After the turbulent period of the Hussite Wars, the Czech lands experience the time of religious tolerance. The estates model of the country was put through, in which the sovereign shared his power with the estates. Cities gave up their medieval privileges and the nobility agreed to their representation at the assembly.
In the year 1526 the Austrian Archduke Ferdinand I, the member of the Habsburg dynasty, is elected the new sovereign by the Czech Estates. A smart politician striving to strengthen central power and weaken the influence of estates. His steps and the steps of his successors clashed with the efforts of Czech, Moravian and Silesian estates to preserve decisive political influence. This feud manifested itself on the political level, in 1547 Ferdinand supressed the first anti-Habsburg resistance of the Czech nobility and bourgeoisie, as well as on the level of religion, the estates tried to obtain from the Habsburgs a confirmation of the confessional freedoms.
In 1575 Maxmilian II gave an oral assent to the text of the so-called Czech Confession. Its written approval was reached by the estates only in 1609 by the Letter of Majesty of the Emperor and King Rudolph II. The pious and eccentric Catholic monarch, in contrast to his conviction, legalized in the Czech Kingdom extensive religious freedom which had no equivalent in Europe at that time. The publication of Rudolph’s Majesty did not calm down the situation, the fighting Catholics understood this act as a defeat.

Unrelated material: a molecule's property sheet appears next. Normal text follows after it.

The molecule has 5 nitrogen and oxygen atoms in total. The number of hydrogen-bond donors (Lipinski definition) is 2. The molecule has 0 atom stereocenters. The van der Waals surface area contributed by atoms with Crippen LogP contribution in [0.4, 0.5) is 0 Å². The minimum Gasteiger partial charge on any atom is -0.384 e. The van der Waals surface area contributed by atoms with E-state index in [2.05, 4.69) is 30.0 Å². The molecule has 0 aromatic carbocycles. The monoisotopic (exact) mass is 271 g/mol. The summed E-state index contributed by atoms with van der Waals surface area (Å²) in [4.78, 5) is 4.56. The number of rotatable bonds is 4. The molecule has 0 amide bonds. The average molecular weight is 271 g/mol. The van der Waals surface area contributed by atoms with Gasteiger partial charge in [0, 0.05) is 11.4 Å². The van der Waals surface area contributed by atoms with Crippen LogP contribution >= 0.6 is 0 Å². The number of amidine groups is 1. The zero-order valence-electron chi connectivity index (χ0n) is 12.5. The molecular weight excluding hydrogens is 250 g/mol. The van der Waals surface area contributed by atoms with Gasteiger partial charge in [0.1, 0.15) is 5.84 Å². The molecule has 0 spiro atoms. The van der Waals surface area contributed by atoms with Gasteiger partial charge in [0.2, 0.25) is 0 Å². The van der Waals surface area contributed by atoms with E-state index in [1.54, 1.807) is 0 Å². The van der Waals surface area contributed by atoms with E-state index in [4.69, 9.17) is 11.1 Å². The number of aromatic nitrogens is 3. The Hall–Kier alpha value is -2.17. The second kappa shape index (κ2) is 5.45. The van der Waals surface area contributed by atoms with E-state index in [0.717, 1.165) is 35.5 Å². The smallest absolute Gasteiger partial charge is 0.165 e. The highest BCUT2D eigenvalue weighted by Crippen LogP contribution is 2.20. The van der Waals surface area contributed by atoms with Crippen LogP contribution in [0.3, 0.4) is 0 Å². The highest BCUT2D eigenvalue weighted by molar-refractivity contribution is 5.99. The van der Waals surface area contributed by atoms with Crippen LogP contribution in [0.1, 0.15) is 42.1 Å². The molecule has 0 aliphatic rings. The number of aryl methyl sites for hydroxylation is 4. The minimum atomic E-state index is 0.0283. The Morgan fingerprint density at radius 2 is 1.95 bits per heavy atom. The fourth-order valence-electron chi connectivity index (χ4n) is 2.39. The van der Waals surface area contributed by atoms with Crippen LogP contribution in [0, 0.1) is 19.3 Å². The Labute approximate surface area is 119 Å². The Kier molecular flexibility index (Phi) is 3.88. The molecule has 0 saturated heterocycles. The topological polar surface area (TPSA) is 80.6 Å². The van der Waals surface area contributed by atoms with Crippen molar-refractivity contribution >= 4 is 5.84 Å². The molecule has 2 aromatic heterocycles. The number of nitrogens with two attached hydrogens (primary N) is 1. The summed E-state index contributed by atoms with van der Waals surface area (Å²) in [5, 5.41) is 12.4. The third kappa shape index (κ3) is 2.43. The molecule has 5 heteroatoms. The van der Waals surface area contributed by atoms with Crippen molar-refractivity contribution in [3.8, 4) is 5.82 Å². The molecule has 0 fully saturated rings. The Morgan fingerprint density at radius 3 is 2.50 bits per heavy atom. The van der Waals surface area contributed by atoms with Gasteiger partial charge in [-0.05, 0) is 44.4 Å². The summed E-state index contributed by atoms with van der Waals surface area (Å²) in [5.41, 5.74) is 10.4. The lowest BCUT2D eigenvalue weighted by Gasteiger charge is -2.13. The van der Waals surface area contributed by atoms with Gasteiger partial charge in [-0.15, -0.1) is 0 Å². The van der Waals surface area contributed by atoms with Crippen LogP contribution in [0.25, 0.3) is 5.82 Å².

The tension between the Evangelical estates and the Catholics culminated in 1618 when a group of opposition noblemen, dissatisfied with the policy of the Czech governors (senior officials representing the King), entered the Prague Castle and threw two of the pro-Habsburg exponents out of windows. Nothing happened to the affected, but it was not important. The conflict between the Czech non-Catholic estates and the Habsburgs flared up with full force, and due to the conflict of Evangelicals’ and Catholics’ power interests it grew into a long-term European conflict now called the Thirty Years’ War. This period lasted from 1618 until 1648.